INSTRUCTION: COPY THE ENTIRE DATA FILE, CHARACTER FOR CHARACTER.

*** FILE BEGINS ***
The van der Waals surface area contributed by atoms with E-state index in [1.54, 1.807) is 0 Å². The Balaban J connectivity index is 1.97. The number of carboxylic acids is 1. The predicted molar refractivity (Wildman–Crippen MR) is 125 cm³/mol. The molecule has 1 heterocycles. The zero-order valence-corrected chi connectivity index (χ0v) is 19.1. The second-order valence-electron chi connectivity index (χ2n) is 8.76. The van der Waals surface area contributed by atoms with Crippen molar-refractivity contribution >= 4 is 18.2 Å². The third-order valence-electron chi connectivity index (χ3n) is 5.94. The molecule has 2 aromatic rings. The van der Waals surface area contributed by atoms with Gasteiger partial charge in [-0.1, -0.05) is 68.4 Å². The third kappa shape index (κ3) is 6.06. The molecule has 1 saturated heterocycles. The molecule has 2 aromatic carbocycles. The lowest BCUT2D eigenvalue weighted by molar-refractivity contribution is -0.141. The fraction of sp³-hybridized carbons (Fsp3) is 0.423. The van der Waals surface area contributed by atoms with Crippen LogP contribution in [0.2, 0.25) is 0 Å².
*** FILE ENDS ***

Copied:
The van der Waals surface area contributed by atoms with E-state index in [1.54, 1.807) is 0 Å². The Balaban J connectivity index is 1.97. The number of carboxylic acids is 1. The predicted molar refractivity (Wildman–Crippen MR) is 125 cm³/mol. The molecule has 1 heterocycles. The zero-order valence-corrected chi connectivity index (χ0v) is 19.1. The second-order valence-electron chi connectivity index (χ2n) is 8.76. The van der Waals surface area contributed by atoms with Crippen molar-refractivity contribution >= 4 is 18.2 Å². The third-order valence-electron chi connectivity index (χ3n) is 5.94. The molecule has 2 aromatic rings. The van der Waals surface area contributed by atoms with Gasteiger partial charge in [-0.1, -0.05) is 68.4 Å². The third kappa shape index (κ3) is 6.06. The molecule has 1 saturated heterocycles. The molecule has 2 aromatic carbocycles. The lowest BCUT2D eigenvalue weighted by molar-refractivity contribution is -0.141. The fraction of sp³-hybridized carbons (Fsp3) is 0.423. The van der Waals surface area contributed by atoms with Crippen LogP contribution in [0.2, 0.25) is 0 Å².